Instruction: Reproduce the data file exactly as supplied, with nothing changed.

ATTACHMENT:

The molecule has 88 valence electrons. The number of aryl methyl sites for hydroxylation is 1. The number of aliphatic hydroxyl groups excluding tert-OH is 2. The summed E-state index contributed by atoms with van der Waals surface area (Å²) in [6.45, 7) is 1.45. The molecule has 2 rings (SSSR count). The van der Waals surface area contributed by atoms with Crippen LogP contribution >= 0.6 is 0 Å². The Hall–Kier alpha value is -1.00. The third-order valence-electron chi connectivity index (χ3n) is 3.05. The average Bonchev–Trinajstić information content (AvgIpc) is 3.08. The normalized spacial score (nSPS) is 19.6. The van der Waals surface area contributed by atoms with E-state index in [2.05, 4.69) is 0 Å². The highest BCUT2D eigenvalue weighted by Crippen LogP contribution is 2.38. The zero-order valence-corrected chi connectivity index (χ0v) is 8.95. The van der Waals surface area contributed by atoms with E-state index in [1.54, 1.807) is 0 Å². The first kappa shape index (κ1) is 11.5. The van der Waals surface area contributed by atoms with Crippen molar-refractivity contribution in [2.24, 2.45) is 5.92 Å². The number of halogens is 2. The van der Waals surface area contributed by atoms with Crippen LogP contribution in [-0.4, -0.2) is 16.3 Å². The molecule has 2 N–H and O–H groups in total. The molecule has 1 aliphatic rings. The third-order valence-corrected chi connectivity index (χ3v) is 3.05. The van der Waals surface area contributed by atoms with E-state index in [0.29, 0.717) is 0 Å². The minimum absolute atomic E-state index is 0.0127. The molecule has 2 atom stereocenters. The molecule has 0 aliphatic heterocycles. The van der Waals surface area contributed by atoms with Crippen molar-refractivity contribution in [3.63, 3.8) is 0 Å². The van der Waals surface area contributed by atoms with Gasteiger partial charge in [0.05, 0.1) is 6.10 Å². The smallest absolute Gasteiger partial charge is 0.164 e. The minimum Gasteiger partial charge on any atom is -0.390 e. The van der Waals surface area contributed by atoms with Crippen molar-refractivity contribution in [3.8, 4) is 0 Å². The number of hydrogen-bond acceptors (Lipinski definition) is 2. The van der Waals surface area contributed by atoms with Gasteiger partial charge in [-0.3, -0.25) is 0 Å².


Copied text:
The molecule has 88 valence electrons. The number of aryl methyl sites for hydroxylation is 1. The number of aliphatic hydroxyl groups excluding tert-OH is 2. The summed E-state index contributed by atoms with van der Waals surface area (Å²) in [6.45, 7) is 1.45. The molecule has 2 rings (SSSR count). The van der Waals surface area contributed by atoms with Crippen LogP contribution >= 0.6 is 0 Å². The Hall–Kier alpha value is -1.00. The third-order valence-electron chi connectivity index (χ3n) is 3.05. The average Bonchev–Trinajstić information content (AvgIpc) is 3.08. The normalized spacial score (nSPS) is 19.6. The van der Waals surface area contributed by atoms with E-state index in [2.05, 4.69) is 0 Å². The highest BCUT2D eigenvalue weighted by Crippen LogP contribution is 2.38. The zero-order valence-corrected chi connectivity index (χ0v) is 8.95. The van der Waals surface area contributed by atoms with E-state index in [1.54, 1.807) is 0 Å². The first kappa shape index (κ1) is 11.5. The van der Waals surface area contributed by atoms with Crippen molar-refractivity contribution in [2.24, 2.45) is 5.92 Å². The number of halogens is 2. The van der Waals surface area contributed by atoms with Crippen LogP contribution in [-0.4, -0.2) is 16.3 Å². The molecule has 2 N–H and O–H groups in total. The molecule has 1 aliphatic rings. The third-order valence-corrected chi connectivity index (χ3v) is 3.05. The van der Waals surface area contributed by atoms with E-state index in [0.29, 0.717) is 0 Å². The minimum absolute atomic E-state index is 0.0127. The molecule has 2 atom stereocenters. The molecule has 0 aliphatic heterocycles. The van der Waals surface area contributed by atoms with Crippen molar-refractivity contribution in [3.63, 3.8) is 0 Å². The van der Waals surface area contributed by atoms with Gasteiger partial charge in [0.05, 0.1) is 6.10 Å². The smallest absolute Gasteiger partial charge is 0.164 e. The minimum Gasteiger partial charge on any atom is -0.390 e. The van der Waals surface area contributed by atoms with Crippen molar-refractivity contribution in [3.8, 4) is 0 Å². The number of hydrogen-bond acceptors (Lipinski definition) is 2. The van der Waals surface area contributed by atoms with Gasteiger partial charge in [-0.3, -0.25) is 0 Å².